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Supreme Court Declines To Block ‘Assault Weapon’ Ban

Supreme Court’s Decision

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On Dec. 14, the Supreme Court declined an emergency application for a writ of injunction against the Illinois assault weapon ban. This left the Protect Illinois Communities Act intact, with no justices dissenting.

The Protect Illinois Communities Act

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The Act makes it illegal for the general public to own weapons such as the AR-15 and magazines with a capacity greater than 10 rounds. This law represents a significant stance on gun control in Illinois.

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Petition for Injunction

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The National Association for Gun Rights and gun store owner Robert Bevis filed the emergency petition after a lower court denied a preliminary injunction against the ban. They are determined to continue fighting for their members’ rights, as expressed in their recent social media post.

Hannah Hill’s Statement

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Hannah Hill, the group’s executive director, stated on social media that the Supreme Court has taken “serious notice” of the case. She looks forward to giving the court an opportunity to weigh in on the merits of the case.

Earlier Supreme Court Decision

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In May, at an earlier case stage, the Supreme Court had also refused the plaintiffs’ request for an injunction. This consistent stance by the court has not seen any public dissent from the justices.

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Governor Pritzker’s Reaction

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Illinois Governor J.B. Pritzker, who signed the Act into law, hailed the Supreme Court’s decision as a historic win for Illinois. He views this as a crucial step in tackling the challenges posed by the gun lobby.

Public Response to the Decision

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The Supreme Court’s decision and Mr. Pritzker’s interpretation of it as a “historic win” have drawn mixed reactions from the public. While some praised the decision, others criticized it for potentially limiting community and family safety.

The Act’s Implementation

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The Protect Illinois Communities Act, signed by Mr. Pritzker in January 2023, bans the sale and distribution of various high-powered semiautomatic firearms. This includes weapons like the AK-47 and AR-15 rifles, and magazines exceeding certain round capacities.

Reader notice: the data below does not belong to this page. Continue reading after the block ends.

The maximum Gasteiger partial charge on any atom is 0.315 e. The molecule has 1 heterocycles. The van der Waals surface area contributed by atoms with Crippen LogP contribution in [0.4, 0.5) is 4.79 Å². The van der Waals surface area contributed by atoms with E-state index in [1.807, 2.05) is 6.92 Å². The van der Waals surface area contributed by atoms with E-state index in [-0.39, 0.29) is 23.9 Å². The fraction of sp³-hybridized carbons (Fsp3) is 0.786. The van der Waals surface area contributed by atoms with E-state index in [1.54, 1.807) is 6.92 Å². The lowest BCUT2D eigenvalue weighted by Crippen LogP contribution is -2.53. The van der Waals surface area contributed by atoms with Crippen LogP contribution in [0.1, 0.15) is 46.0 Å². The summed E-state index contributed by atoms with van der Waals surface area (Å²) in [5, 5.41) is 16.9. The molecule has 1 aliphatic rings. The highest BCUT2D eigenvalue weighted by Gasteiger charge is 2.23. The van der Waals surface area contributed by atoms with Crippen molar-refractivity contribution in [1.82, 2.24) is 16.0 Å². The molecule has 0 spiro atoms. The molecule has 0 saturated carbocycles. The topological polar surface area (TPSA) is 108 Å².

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Exemptions and Trigger Event

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The ban exempts “trained professionals” and those who owned the guns before the law’s effectivity in January 2024. The legislation followed a tragic shooting in Highland Park, Illinois, intensifying the debate on gun control.

Plaintiffs’ Legal Battle

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Arguing that the ban covers commonly possessed firearms for lawful reasons, the National Association for Gun Rights and Mr. Bevis sued to block the law. Their efforts were met with rejection at the district court level and by a divided panel in the U.S. Court of Appeals for the 7th Circuit.

Appeals Court’s Ruling

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U.S. Circuit Judge Diane Wood, writing for the majority, stated that the plaintiffs needed to prove the banned weapons are commonly kept for self-defense and not predominantly useful in military service. The court considered if the banned firearms fall under Second Amendment protection, ultimately concluding they do not.

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Second Amendment Considerations

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The appeals court judges deliberated whether the banned firearms are protected by the Second Amendment. They concluded that these weapons, akin to military-grade weaponry, do not fall under the category of arms typically possessed by law-abiding citizens for lawful purposes.

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Malik is a skilled writer with a passion for news and current events. With their keen eye for detail, they provide insightful perspectives on the latest happenings. Stay informed and engaged!